The predicted abundance of the identified microbial proteins will be used for target discovery. For this purpose we will first compare proteins individually, by modeling the data as a negative binomial distribution, using the DESeq protocol. Next, we will perform variable selection using Elastic Net (EN) and partial least squares discriminant analysis PLS-DA coupled with variable importance selection. Both models will be applied with a 10-fold cross-validation to identify consistent combinations of proteins that best explain the difference between normal/biofilm-negative and precursor lesions/biofilm-positive tissues. Specificity will be tested by comparing the predictive value of our selected proteins on other metagenomes from the same biological material that we have previously generated, including biofilm positive normal tissues of healthy controls, Lynch syndrome and Inflammatory Bowel Disease samples. Finally, we will preselect proteins following three criteria: (i) significant FDR-corrected p-values from the DESeq analysis; (ii) high consistency scores found by the variable selection procedures (EN and PLS-DA) and; (iii) proteins that exhibit high specificity to biofilm-positive precursor lesions compared to healthy tissue of Lynch syndrome and inflammatory bowel disease patients. From these preselected proteins, we will further select a group of proteins that are highly expressed on the precursor lesions/biofilm-positive tissues and are predicted to have cell-wall, secretion, membrane, or extracellular localization domains. These proteins will be selected as potential targets for the visualization of biofilms during colonoscopy.


    • processing metagenomics and proteomics sequencing reads/profiles
    • annotation of protein targets
    • selection of membranous protein targets
    • differential expression between precursor lesions and controls

    Preferred background:

    Bioinformatics (MSc: MLS/BMS/BIO/MMD)
    Basic programming skills are required (Python, Bash, R)
    Length: at least 5-6 months, can always be prolonged


Bioinformatics Services

We maintain computational facilities, databases, and software packages in bioinformatics.

read more

Diagnostics-in-3D progress update 2021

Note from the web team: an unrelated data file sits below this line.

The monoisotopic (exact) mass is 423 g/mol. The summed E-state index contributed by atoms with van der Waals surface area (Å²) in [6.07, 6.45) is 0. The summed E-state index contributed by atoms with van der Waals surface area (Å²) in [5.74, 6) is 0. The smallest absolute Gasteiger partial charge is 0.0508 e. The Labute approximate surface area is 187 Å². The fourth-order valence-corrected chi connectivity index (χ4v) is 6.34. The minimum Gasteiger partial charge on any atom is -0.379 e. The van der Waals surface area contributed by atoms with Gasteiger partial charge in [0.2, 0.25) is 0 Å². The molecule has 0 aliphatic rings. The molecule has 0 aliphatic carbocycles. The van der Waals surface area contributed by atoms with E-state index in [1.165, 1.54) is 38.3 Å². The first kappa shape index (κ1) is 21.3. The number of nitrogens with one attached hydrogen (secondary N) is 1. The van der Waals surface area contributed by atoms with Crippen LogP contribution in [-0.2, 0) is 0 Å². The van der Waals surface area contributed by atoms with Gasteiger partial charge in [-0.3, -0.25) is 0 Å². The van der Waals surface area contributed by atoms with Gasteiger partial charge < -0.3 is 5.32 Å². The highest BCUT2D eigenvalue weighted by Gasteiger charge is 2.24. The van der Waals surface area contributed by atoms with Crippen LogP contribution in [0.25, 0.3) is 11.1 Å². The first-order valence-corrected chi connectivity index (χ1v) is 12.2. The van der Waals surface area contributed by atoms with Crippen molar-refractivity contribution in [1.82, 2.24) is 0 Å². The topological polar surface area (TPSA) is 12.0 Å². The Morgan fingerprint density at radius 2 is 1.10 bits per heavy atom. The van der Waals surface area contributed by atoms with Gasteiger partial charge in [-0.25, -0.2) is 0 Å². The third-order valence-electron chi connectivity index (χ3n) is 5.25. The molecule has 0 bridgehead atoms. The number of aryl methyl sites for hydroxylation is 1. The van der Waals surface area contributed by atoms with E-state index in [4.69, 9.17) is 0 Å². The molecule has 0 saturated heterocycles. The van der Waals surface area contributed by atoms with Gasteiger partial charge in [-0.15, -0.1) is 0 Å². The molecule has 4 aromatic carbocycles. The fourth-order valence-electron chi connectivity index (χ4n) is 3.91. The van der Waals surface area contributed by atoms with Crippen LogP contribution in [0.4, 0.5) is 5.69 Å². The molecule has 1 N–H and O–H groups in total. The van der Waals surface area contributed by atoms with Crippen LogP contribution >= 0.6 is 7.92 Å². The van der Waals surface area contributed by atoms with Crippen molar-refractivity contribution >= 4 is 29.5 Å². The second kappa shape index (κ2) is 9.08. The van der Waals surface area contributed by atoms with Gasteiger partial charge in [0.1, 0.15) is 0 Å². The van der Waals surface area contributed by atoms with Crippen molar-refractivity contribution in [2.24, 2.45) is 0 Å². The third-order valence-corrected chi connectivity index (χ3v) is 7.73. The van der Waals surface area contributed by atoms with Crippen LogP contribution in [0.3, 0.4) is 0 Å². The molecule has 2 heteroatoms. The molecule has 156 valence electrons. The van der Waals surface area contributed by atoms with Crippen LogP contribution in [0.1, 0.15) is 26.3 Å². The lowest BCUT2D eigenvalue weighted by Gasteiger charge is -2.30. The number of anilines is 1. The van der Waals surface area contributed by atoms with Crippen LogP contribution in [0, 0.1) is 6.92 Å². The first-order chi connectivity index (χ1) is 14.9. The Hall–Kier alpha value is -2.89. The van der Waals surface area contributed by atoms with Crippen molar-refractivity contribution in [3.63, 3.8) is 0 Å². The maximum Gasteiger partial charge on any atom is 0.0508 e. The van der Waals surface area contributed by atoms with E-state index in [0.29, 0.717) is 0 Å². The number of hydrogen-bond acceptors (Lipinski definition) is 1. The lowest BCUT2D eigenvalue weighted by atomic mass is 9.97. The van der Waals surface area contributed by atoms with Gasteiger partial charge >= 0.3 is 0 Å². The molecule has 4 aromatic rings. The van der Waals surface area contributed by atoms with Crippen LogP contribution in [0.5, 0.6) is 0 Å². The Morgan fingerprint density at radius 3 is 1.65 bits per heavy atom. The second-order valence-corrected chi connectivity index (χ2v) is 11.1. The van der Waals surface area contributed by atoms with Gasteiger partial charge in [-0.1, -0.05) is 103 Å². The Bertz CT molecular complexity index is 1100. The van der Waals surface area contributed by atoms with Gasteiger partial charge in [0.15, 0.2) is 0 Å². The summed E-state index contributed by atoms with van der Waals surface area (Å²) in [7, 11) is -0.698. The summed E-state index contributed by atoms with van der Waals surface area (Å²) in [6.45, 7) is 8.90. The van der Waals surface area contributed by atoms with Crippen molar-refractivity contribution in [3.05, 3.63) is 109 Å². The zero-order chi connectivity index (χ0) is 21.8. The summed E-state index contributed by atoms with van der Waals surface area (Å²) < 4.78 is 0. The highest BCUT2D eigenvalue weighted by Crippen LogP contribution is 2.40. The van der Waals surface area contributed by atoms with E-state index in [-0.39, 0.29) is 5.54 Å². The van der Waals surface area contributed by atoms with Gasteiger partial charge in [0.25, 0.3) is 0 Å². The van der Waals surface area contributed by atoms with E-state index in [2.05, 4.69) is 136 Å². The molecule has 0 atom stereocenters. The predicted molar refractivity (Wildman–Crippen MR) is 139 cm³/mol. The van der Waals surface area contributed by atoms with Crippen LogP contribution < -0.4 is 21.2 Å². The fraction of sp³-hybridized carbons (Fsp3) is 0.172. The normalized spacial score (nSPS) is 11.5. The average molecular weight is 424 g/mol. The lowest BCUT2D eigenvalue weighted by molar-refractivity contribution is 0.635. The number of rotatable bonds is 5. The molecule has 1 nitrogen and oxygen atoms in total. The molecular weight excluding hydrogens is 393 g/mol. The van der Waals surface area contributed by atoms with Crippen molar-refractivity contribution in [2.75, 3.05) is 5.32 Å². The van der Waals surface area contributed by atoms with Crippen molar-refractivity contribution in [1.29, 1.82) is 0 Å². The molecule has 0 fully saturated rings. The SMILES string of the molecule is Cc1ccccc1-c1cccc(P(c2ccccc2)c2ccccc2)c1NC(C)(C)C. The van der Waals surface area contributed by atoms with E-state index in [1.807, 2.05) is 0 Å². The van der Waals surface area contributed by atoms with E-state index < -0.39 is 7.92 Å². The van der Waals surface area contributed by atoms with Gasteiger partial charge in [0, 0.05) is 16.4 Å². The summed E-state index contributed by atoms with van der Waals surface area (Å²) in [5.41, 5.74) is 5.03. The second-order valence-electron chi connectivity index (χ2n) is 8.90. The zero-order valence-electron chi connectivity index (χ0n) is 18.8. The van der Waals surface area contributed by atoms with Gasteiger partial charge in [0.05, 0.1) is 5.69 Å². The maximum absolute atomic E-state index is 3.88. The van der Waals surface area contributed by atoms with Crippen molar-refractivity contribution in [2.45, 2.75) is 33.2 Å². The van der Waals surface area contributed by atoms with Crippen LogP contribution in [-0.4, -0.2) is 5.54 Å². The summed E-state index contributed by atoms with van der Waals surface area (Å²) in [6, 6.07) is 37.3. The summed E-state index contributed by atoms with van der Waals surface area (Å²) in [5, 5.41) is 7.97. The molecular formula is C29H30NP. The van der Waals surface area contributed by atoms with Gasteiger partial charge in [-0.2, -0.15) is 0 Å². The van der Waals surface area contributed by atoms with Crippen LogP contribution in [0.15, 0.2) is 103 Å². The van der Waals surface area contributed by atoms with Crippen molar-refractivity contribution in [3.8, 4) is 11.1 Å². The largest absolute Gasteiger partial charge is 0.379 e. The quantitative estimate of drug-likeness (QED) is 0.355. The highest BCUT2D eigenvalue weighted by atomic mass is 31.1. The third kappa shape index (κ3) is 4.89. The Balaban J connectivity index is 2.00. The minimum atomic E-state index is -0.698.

Update on the EFRO funded project Diagnostics-in-3D.

read more

Diagnostics-in-3D progress update 2021

About 7,000 rare hereditary diseases affect ±8% of the EU population, which translates to ±36 million people. Identification of causative mutations of such diseases thus, forms an essential step towards diagnosis as well as towards development of treatment. At CMBI, along with a multidisciplinary team of experts from BioProdict and Vartion, we are making efforts to predict (and eventually explain) functional effects of variants of unknown clinical significance.

Our EFRO funded project Diagnostics-in-3D uses an advanced deep learning framework known as DeepRank where we leverage information on protein structural features surrounding missense variants, coupled with the evolutionary significance of variant positions, and allow neural networks to learn from such variant environments. This exercise produces a probability estimate classifying whether a variant is disease-causing or not.

We have tailored DeepRank's 3D-CNN framework to help address our problem statement. One of the key aspects of this project is the diversity in variant environments captured from protein structures that differ depending on various protein families they belong to. Taking this aspect into account, we are now in the process of performance evaluation of our tool.


Our researchers CMBI

A list of researchers connected to this department.

read more

Getting there

Entrance: Radboud Institute for Molecular Life Sciences
Route: 260

get directions

Contact Business manager

Nicolai Giling
Business manager

+31 (0)24 3686538

Contact Operational manager

Barbara van Kampen
Operational manager

+31 (0)24 361 93 90

Contact Management assistent

Sandra de Leeuw
Management assistent


Research themes

Affiliated institutes

Radboud Institute for Health Sciences

This department is affiliated with RIHS. The research at this institute aims to improve clinical practice and public health. institute pages

Radboud Institute for Molecular Life Sciences

This department is affiliated with RIMLS. Their main aim is to achieve a greater understanding of the molecular mechanisms of disease. institute pages